The oldest examples of pre-colored microscope slides are those coated with brilliant cresyl blue for the so-called supravital staining of reticulocytes. They are prepared by manually coating microscope slides with a 1% alcoholic solution of brilliant cresyl blue, followed by drying. A drop of blood is smeared on to a so-treated microscope slide, which, after keeping for about 10 minutes in a moist chamber, is covered with a cover slip and then examined microscopically (cf, Pschyrembel, Klinisches Worterbuch, Berlin, 1969, p. 1287).
Pre-colored microscope slides have recently been described in U.S. Pat. No. 3,906,120 which are coated with new methylene blue (methylene blue N) and cresyl violet acetate. They are used for staining erythrocytes and leukocytes and give a differential blood count. This patent also describes, for the same purpose, microscope slides pre-coated with the dyestuffs methylene azure blue, methylene blue NN, cresyl violet acetate and toluidine blue O.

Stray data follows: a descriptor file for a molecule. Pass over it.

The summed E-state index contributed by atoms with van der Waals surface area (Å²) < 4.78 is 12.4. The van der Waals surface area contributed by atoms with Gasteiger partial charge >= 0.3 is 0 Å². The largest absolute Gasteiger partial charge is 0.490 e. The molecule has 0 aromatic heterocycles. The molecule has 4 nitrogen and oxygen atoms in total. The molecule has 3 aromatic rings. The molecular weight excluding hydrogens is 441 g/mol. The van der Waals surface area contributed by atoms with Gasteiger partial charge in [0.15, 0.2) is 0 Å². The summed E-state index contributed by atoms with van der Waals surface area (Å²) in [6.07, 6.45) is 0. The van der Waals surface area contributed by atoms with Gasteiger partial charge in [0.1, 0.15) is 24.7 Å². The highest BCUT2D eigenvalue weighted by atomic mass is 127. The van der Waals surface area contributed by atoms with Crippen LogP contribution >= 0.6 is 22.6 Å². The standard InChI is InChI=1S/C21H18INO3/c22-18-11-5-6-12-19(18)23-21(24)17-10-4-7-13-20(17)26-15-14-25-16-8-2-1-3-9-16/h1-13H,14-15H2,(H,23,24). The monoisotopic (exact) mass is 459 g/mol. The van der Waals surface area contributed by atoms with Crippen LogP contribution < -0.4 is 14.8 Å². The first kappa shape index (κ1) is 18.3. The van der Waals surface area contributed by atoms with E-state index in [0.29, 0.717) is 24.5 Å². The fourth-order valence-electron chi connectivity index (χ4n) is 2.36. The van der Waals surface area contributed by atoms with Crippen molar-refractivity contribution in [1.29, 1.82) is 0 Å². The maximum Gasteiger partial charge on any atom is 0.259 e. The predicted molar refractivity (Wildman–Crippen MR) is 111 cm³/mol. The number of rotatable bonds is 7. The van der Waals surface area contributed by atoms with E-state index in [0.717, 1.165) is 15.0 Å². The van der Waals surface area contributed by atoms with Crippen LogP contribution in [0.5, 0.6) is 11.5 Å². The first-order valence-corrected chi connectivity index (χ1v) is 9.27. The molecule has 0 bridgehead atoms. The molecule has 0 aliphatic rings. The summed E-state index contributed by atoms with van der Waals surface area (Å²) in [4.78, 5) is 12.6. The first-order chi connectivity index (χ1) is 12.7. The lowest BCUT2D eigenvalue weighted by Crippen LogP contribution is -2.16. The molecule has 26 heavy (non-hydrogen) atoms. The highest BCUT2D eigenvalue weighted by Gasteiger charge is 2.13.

In all these cases, the dyestuffs are applied from an organic or aqueous solution in a thin film to the microscope slides and then dried. However, because of the inadequate wetting which sometimes occurs, this process gives rise to difficulties. Therefore, U.S. Pat. No. 3,906,120 requires the additional use of surface-active agents in order to avoid such wetting difficulties. The use of surface-active agents is admittedly possible in the case therein described but, in other cases, these agents could have a disturbing effect on the sensitive staining processes. A further disadvantage of all previously known pre-coated microscope slides is that hitherto they could only be produced manually in small numbers and, of course, considerable variations in quality had to be taken into account.
It has now been found that pre-coated microscope slides of constant quality can be simply produced on a large scale, without having to take account of wetting difficulties, by spraying the dyestuff solutions on to microscope slides and drying immediately.